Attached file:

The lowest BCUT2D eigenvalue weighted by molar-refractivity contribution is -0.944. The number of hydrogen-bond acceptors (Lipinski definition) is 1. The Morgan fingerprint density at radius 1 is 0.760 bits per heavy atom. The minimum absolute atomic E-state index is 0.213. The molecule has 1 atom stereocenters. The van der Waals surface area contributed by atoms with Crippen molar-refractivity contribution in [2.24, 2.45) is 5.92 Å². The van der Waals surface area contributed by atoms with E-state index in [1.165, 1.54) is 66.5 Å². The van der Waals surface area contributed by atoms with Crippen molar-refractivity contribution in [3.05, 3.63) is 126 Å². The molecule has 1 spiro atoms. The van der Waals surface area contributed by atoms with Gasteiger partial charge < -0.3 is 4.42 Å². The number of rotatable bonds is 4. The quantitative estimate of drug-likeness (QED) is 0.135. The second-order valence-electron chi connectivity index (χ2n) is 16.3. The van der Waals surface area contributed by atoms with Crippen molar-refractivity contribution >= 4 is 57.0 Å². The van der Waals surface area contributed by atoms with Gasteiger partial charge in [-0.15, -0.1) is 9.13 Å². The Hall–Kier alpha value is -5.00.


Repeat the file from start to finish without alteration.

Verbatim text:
The lowest BCUT2D eigenvalue weighted by molar-refractivity contribution is -0.944. The number of hydrogen-bond acceptors (Lipinski definition) is 1. The Morgan fingerprint density at radius 1 is 0.760 bits per heavy atom. The minimum absolute atomic E-state index is 0.213. The molecule has 1 atom stereocenters. The van der Waals surface area contributed by atoms with Crippen molar-refractivity contribution in [2.24, 2.45) is 5.92 Å². The van der Waals surface area contributed by atoms with E-state index in [1.165, 1.54) is 66.5 Å². The van der Waals surface area contributed by atoms with Crippen molar-refractivity contribution in [3.05, 3.63) is 126 Å². The molecule has 1 spiro atoms. The van der Waals surface area contributed by atoms with Gasteiger partial charge < -0.3 is 4.42 Å². The number of rotatable bonds is 4. The quantitative estimate of drug-likeness (QED) is 0.135. The second-order valence-electron chi connectivity index (χ2n) is 16.3. The van der Waals surface area contributed by atoms with Crippen molar-refractivity contribution >= 4 is 57.0 Å². The van der Waals surface area contributed by atoms with Gasteiger partial charge in [-0.15, -0.1) is 9.13 Å². The Hall–Kier alpha value is -5.00.